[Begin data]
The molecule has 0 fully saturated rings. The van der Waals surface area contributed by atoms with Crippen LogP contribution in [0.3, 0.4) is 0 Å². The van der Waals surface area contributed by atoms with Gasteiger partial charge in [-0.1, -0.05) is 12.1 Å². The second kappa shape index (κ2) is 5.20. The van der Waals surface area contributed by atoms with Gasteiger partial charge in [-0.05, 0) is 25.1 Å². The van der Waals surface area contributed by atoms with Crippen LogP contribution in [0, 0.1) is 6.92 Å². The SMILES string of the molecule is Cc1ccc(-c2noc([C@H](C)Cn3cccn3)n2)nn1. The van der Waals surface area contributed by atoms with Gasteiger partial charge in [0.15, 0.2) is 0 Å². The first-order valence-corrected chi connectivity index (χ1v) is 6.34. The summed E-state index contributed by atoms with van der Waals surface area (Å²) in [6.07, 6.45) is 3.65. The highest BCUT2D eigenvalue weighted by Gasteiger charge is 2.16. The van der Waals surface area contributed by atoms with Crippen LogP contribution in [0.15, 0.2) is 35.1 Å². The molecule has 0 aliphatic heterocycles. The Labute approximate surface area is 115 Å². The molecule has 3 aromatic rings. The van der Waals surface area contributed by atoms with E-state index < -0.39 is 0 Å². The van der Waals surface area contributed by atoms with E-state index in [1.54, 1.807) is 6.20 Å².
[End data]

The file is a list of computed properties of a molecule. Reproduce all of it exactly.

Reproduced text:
The molecule has 0 fully saturated rings. The van der Waals surface area contributed by atoms with Crippen LogP contribution in [0.3, 0.4) is 0 Å². The van der Waals surface area contributed by atoms with Gasteiger partial charge in [-0.1, -0.05) is 12.1 Å². The second kappa shape index (κ2) is 5.20. The van der Waals surface area contributed by atoms with Gasteiger partial charge in [-0.05, 0) is 25.1 Å². The van der Waals surface area contributed by atoms with Crippen LogP contribution in [0, 0.1) is 6.92 Å². The SMILES string of the molecule is Cc1ccc(-c2noc([C@H](C)Cn3cccn3)n2)nn1. The van der Waals surface area contributed by atoms with Gasteiger partial charge in [0.15, 0.2) is 0 Å². The first-order valence-corrected chi connectivity index (χ1v) is 6.34. The summed E-state index contributed by atoms with van der Waals surface area (Å²) in [6.07, 6.45) is 3.65. The highest BCUT2D eigenvalue weighted by Gasteiger charge is 2.16. The van der Waals surface area contributed by atoms with Crippen LogP contribution in [0.15, 0.2) is 35.1 Å². The molecule has 0 aliphatic heterocycles. The Labute approximate surface area is 115 Å². The molecule has 3 aromatic rings. The van der Waals surface area contributed by atoms with E-state index < -0.39 is 0 Å². The van der Waals surface area contributed by atoms with E-state index in [1.54, 1.807) is 6.20 Å².